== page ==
Psychomotor skills:

We work on the body scheme (laterality, recognition of different body parts, balance and coordination), the spatial scheme (the body’s position in relation to the surrounding environment, working on concepts like up / down, near /far …..) and the temporal scheme (focusing on concepts such as rhythm, length or frequency of time…….) Using movement we are able to work on the three schemes, also achieving cognitive stimulation of the patients.

Music therapy:

With these sessions we try to improve the residents’ communication abilities, to enable them to express themselves, to socialize. We use music as a working tool to boost their mood (to decrease their apathy) and to treat behavioral and emotional disorders (irritability, psychomotor agitation, aggressiveness…). This therapy is also used to work on cognitive processes like focalized attention, memory, orientation or language.

BADL training:

Our occupational therapists are constantly searching, both directly or with guidance, for ways to preserve the patients’ basic activities of daily life (BADL), that is: eating, bathing, dressing and walking. The therapists use direct as well as indirect training, as they give guidelines to the nursing staff to keep on training the patients during the day. As far as the patient’s condition allows it, we also apply more advanced or instrumental therapies.

Leisure therapies:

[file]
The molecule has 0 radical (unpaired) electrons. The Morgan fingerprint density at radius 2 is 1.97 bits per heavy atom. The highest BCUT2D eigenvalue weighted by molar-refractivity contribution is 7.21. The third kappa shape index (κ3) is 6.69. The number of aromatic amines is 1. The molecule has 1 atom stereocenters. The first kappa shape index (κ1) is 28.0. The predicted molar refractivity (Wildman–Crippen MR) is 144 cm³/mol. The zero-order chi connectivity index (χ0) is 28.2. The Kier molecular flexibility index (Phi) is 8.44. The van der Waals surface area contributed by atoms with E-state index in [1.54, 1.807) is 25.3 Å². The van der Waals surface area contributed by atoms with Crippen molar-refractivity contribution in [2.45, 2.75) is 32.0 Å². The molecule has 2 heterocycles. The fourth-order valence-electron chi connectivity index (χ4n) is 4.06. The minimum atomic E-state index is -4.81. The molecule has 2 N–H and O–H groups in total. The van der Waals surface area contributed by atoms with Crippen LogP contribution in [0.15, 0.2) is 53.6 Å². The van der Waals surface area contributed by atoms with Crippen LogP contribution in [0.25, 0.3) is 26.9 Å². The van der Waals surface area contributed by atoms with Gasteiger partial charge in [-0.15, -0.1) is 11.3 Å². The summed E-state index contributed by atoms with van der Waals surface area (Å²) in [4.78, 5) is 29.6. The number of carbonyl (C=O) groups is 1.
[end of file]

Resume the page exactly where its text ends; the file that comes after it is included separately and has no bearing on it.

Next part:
We also use more informal therapies, focused on achieving the patients’ socialization and the enjoyment of their leisure time. For instance we play traditional games, we employ art and play therapies and, of course, we take advantage of our garden’s resources, using flower and vegetable gardening therapies.


Reality orientation techniques:

They work on cognitive processes such as watchfulness, focalized attention, fixative memory, episodic memory (knowledge of traditional feasts) and orientation in the three spheres (spatial, temporal and personal). It is based on the idea of repeating basic information; for instance: calling them by their names, reminding them of which day or what season it is, which city or place we are in, etc. With these techniques we try to reduce the disorientation that these patients suffer and to create a learning process in so far as possible. It can be presented verbally, in writing, by gestures or visually, in order to strengthen the patient’s basic information. To this purpose we use tools such as photographs, drawings, calendars, etc.

Sensorineural stimulation:

This therapy is applied to basic cognitive processes such as attention, perception and gnosias. Patients are presented with basic sensorial stimuli, tactile for instance such as different textures or fabrics, smells, tastes, etc, which they can easily interpret.


With this therapy we try to stimulate the episodic or autobiographical memory of the patients. We also work on other functions such as attention, orientation, language or memory. We aim to preserve the patients’ identity by reactivating their memories, by rousing their remembrance of past situations (events of their childhood or youth). To this end we use materials such as music, photographs and objects which the patients are familiar with.

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. 08.02.2024

Su Majestad la Reina Doña Sofía visita las instalaciones de la Asociación Banco de Alimentos de Huelva